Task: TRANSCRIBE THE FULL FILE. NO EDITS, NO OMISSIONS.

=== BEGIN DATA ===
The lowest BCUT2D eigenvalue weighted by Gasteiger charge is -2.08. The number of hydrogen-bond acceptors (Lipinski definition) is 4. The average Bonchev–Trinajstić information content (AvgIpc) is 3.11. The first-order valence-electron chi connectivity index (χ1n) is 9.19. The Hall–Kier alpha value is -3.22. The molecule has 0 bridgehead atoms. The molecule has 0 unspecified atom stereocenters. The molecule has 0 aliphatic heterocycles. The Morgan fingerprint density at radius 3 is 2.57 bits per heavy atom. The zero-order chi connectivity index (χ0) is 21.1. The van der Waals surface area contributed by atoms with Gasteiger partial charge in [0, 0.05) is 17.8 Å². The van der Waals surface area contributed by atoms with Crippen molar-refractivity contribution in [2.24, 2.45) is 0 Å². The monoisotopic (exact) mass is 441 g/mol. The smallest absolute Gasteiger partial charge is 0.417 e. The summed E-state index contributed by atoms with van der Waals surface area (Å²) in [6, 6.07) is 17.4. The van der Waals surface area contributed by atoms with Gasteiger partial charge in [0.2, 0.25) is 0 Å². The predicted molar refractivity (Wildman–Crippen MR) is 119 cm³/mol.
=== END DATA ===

The lowest BCUT2D eigenvalue weighted by Gasteiger charge is -2.08. The number of hydrogen-bond acceptors (Lipinski definition) is 4. The average Bonchev–Trinajstić information content (AvgIpc) is 3.11. The first-order valence-electron chi connectivity index (χ1n) is 9.19. The Hall–Kier alpha value is -3.22. The molecule has 0 bridgehead atoms. The molecule has 0 unspecified atom stereocenters. The molecule has 0 aliphatic heterocycles. The Morgan fingerprint density at radius 3 is 2.57 bits per heavy atom. The zero-order chi connectivity index (χ0) is 21.1. The van der Waals surface area contributed by atoms with Gasteiger partial charge in [0, 0.05) is 17.8 Å². The van der Waals surface area contributed by atoms with Crippen molar-refractivity contribution in [2.24, 2.45) is 0 Å². The monoisotopic (exact) mass is 441 g/mol. The smallest absolute Gasteiger partial charge is 0.417 e. The summed E-state index contributed by atoms with van der Waals surface area (Å²) in [6, 6.07) is 17.4. The van der Waals surface area contributed by atoms with Gasteiger partial charge in [0.2, 0.25) is 0 Å². The predicted molar refractivity (Wildman–Crippen MR) is 119 cm³/mol.